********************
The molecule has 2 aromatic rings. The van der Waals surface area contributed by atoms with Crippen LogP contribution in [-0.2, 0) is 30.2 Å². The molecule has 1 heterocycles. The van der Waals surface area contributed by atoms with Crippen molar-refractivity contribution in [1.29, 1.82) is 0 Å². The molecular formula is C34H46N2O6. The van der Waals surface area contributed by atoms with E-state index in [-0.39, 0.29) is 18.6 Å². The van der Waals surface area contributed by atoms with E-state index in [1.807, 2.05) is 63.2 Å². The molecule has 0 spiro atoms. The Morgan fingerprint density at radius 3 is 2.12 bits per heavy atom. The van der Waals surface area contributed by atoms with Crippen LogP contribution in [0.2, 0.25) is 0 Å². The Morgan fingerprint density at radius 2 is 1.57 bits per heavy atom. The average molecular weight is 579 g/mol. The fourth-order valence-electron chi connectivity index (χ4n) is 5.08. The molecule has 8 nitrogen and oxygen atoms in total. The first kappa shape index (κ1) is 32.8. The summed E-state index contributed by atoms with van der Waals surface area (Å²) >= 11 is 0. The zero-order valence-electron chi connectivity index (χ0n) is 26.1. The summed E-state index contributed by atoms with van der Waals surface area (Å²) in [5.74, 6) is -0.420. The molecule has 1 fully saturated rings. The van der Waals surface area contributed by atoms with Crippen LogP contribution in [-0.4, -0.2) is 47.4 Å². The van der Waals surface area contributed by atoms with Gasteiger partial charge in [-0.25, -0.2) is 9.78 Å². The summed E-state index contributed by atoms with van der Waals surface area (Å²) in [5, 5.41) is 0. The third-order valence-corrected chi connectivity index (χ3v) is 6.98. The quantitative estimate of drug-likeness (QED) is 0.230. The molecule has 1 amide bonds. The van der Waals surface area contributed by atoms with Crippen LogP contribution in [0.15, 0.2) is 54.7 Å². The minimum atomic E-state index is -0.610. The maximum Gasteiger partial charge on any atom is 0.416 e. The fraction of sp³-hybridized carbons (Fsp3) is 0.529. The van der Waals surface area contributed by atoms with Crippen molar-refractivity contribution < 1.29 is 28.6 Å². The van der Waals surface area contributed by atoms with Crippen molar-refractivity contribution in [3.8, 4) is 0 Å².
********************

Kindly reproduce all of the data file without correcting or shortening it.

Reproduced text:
The molecule has 2 aromatic rings. The van der Waals surface area contributed by atoms with Crippen LogP contribution in [-0.2, 0) is 30.2 Å². The molecule has 1 heterocycles. The van der Waals surface area contributed by atoms with Crippen molar-refractivity contribution in [1.29, 1.82) is 0 Å². The molecular formula is C34H46N2O6. The van der Waals surface area contributed by atoms with E-state index in [-0.39, 0.29) is 18.6 Å². The van der Waals surface area contributed by atoms with E-state index in [1.807, 2.05) is 63.2 Å². The molecule has 0 spiro atoms. The Morgan fingerprint density at radius 3 is 2.12 bits per heavy atom. The van der Waals surface area contributed by atoms with Crippen LogP contribution in [0.2, 0.25) is 0 Å². The Morgan fingerprint density at radius 2 is 1.57 bits per heavy atom. The average molecular weight is 579 g/mol. The fourth-order valence-electron chi connectivity index (χ4n) is 5.08. The molecule has 8 nitrogen and oxygen atoms in total. The first kappa shape index (κ1) is 32.8. The summed E-state index contributed by atoms with van der Waals surface area (Å²) >= 11 is 0. The zero-order valence-electron chi connectivity index (χ0n) is 26.1. The summed E-state index contributed by atoms with van der Waals surface area (Å²) in [5.74, 6) is -0.420. The molecule has 1 fully saturated rings. The van der Waals surface area contributed by atoms with Crippen LogP contribution in [-0.4, -0.2) is 47.4 Å². The van der Waals surface area contributed by atoms with Gasteiger partial charge in [-0.25, -0.2) is 9.78 Å². The summed E-state index contributed by atoms with van der Waals surface area (Å²) in [5, 5.41) is 0. The third-order valence-corrected chi connectivity index (χ3v) is 6.98. The quantitative estimate of drug-likeness (QED) is 0.230. The molecule has 1 amide bonds. The van der Waals surface area contributed by atoms with Crippen LogP contribution in [0.15, 0.2) is 54.7 Å². The minimum atomic E-state index is -0.610. The maximum Gasteiger partial charge on any atom is 0.416 e. The fraction of sp³-hybridized carbons (Fsp3) is 0.529. The van der Waals surface area contributed by atoms with Crippen molar-refractivity contribution < 1.29 is 28.6 Å². The van der Waals surface area contributed by atoms with Crippen molar-refractivity contribution in [3.8, 4) is 0 Å².